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Crash Martinez
06-26-2008, 02:15 PM
Free Market = Free World

by David A. Gay Sr. on Thu, 06/26/2008

The recent easing of the US sanctions on North Korea calls on us to consider anew our stance toward other nations as well. It may be expedient at this moment for the US to reopen the paths of free trade to a particular country, but this kind of activity should not be used simply as a tool of diplomacy or furthering our government’s perceived interests; rather, the unrestricted flow of free commerce ought to be our categorical, principled policy toward all foreign nations.

The free market is the ideal environment for the people of any nation to better their condition and interact with other nations in a mutually-beneficial way. Government restriction, intervention, and sanctions run counter to such progress by definition. Even in cases of oppressive or bellicose regimes, our government should be careful to address threats on the basis of a strong national defense, rather than by further restricting the freedom of citizens in all countries involved to conduct business with whomever they choose.

In theory, economic sanctions are expected to choke out the monetary lifeblood of a dictatorial or threatening foreign regime. In addition to the fact that a sovereign nation’s economy should not be presumptively taken under control of other nations, the reality is that such sanctions rarely achieve the desired purpose.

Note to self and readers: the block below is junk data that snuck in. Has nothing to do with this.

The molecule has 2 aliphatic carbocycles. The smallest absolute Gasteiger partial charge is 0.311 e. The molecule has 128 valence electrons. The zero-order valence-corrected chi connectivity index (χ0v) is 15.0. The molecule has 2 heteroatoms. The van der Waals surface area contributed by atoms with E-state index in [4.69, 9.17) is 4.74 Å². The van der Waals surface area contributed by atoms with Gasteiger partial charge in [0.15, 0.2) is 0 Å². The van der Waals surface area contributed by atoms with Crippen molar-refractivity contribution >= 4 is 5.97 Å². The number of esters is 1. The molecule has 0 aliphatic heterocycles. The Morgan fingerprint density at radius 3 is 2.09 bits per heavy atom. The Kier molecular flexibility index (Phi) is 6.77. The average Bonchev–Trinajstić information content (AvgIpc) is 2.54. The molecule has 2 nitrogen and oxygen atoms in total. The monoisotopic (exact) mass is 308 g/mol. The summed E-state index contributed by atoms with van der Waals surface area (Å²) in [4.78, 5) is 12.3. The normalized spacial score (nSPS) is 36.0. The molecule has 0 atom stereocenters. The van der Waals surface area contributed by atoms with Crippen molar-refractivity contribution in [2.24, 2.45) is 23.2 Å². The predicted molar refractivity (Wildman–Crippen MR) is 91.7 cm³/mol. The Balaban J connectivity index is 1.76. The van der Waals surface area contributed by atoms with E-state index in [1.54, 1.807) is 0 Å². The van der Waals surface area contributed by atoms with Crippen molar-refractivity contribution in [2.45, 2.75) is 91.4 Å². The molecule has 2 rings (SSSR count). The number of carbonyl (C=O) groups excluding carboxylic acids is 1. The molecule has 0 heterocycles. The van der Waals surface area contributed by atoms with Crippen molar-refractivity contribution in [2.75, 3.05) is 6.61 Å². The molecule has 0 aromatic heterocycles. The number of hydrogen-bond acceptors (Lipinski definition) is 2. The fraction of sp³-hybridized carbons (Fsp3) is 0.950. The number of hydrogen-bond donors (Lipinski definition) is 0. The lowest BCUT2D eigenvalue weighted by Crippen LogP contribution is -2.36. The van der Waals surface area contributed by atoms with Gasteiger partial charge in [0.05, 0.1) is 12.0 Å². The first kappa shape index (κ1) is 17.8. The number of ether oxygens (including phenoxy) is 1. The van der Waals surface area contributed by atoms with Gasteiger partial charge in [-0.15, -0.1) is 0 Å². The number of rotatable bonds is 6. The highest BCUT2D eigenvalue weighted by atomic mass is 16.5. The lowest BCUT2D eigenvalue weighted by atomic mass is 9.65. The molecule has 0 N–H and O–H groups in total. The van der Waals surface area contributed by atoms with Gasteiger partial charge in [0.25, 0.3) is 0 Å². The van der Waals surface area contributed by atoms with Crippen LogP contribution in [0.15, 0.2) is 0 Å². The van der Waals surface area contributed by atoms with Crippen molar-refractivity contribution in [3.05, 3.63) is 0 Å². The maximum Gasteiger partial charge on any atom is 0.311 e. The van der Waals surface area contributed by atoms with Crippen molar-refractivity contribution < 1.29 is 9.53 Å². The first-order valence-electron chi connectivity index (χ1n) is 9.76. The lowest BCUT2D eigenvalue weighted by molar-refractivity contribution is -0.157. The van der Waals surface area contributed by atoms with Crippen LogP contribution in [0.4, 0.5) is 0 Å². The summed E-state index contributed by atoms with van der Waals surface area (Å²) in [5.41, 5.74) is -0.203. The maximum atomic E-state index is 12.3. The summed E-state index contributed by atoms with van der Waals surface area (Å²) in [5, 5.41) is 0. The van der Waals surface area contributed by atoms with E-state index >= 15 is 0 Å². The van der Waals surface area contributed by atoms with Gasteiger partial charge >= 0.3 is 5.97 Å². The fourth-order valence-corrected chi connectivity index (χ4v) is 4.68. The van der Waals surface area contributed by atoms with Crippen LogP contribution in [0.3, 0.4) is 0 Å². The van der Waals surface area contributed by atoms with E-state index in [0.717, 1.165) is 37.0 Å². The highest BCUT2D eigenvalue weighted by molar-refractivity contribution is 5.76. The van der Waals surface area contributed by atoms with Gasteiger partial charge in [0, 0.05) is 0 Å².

In the case of Cuba , nearly a half-century of inconsistent economic sanctions has not resulted in any discernable change in the Communist government’s oppressive control over the Cuban people; it seems the “embargo” has only served to create of the US a scapegoat for all the hardships visited on the people by that Marxist dictatorship.

It is also appropriate to consider what our policy ought to be toward nations such as Iran , as there are concerns they may be developing nuclear weapons. In the light of the history of economic sanctions, I believe that such efforts are not likely to play a significant role in discouraging the government of Iran in their potential pursuit of nuclear arms. America should serve as an example of peace and free trade at all times. While governments such as Iran may oppress their citizens and strangle the freedom of their markets, we should not respond by cutting off our own citizens’ right to a free market.

At home and abroad, most problems are not solved but exacerbated by government intervention. I am hopeful that the efforts to open up the avenues of trade with North Korea will result in more freedom and prosperity on all sides, and that the same policy might be the future of our relationship with Iran, Cuba, and the rest of the nations of the world.

In the timeless words of President Jefferson, the United States should pursue “peace, commerce and honest friendship with all nations; entangling alliances with none.”


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